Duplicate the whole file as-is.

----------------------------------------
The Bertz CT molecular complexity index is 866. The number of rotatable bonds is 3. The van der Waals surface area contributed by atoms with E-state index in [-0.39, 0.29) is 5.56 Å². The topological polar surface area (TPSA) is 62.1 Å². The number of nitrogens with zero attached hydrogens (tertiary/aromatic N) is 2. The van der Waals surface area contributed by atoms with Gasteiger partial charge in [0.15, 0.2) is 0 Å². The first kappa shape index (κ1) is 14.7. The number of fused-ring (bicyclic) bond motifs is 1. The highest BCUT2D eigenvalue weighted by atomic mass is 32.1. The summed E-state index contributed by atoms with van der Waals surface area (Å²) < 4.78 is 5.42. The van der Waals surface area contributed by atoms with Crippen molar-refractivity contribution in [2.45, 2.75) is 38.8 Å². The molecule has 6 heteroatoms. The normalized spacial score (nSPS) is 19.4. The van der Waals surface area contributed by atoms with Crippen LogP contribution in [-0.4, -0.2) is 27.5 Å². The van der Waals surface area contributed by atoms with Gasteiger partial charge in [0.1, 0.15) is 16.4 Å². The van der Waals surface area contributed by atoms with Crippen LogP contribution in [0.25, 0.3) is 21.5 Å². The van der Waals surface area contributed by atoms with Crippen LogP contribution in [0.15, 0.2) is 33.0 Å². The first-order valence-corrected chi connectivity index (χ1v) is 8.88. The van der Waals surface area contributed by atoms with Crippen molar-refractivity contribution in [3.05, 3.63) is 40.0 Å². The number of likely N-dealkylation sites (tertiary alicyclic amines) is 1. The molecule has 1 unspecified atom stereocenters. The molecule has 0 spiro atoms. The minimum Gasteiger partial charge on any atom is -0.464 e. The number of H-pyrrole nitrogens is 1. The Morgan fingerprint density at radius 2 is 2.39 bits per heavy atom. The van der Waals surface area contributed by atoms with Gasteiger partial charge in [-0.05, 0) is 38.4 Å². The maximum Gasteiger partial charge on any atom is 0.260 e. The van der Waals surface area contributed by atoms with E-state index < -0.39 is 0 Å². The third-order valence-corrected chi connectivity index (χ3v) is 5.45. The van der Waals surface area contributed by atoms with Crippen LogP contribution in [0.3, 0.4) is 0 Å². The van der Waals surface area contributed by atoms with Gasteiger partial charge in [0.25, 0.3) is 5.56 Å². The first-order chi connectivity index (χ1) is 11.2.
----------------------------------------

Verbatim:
The Bertz CT molecular complexity index is 866. The number of rotatable bonds is 3. The van der Waals surface area contributed by atoms with E-state index in [-0.39, 0.29) is 5.56 Å². The topological polar surface area (TPSA) is 62.1 Å². The number of nitrogens with zero attached hydrogens (tertiary/aromatic N) is 2. The van der Waals surface area contributed by atoms with Gasteiger partial charge in [0.15, 0.2) is 0 Å². The first kappa shape index (κ1) is 14.7. The number of fused-ring (bicyclic) bond motifs is 1. The highest BCUT2D eigenvalue weighted by atomic mass is 32.1. The summed E-state index contributed by atoms with van der Waals surface area (Å²) < 4.78 is 5.42. The van der Waals surface area contributed by atoms with Crippen molar-refractivity contribution in [2.45, 2.75) is 38.8 Å². The molecule has 6 heteroatoms. The normalized spacial score (nSPS) is 19.4. The van der Waals surface area contributed by atoms with Crippen LogP contribution in [-0.4, -0.2) is 27.5 Å². The van der Waals surface area contributed by atoms with Gasteiger partial charge in [0.1, 0.15) is 16.4 Å². The van der Waals surface area contributed by atoms with Crippen LogP contribution in [0.25, 0.3) is 21.5 Å². The van der Waals surface area contributed by atoms with Crippen LogP contribution in [0.15, 0.2) is 33.0 Å². The first-order valence-corrected chi connectivity index (χ1v) is 8.88. The van der Waals surface area contributed by atoms with Crippen molar-refractivity contribution in [3.05, 3.63) is 40.0 Å². The number of likely N-dealkylation sites (tertiary alicyclic amines) is 1. The molecule has 1 unspecified atom stereocenters. The molecule has 0 spiro atoms. The minimum Gasteiger partial charge on any atom is -0.464 e. The number of H-pyrrole nitrogens is 1. The Morgan fingerprint density at radius 2 is 2.39 bits per heavy atom. The van der Waals surface area contributed by atoms with Gasteiger partial charge in [-0.05, 0) is 38.4 Å². The maximum Gasteiger partial charge on any atom is 0.260 e. The van der Waals surface area contributed by atoms with E-state index < -0.39 is 0 Å². The third-order valence-corrected chi connectivity index (χ3v) is 5.45. The van der Waals surface area contributed by atoms with Crippen LogP contribution in [0.3, 0.4) is 0 Å². The van der Waals surface area contributed by atoms with Gasteiger partial charge in [0.25, 0.3) is 5.56 Å². The first-order chi connectivity index (χ1) is 11.2.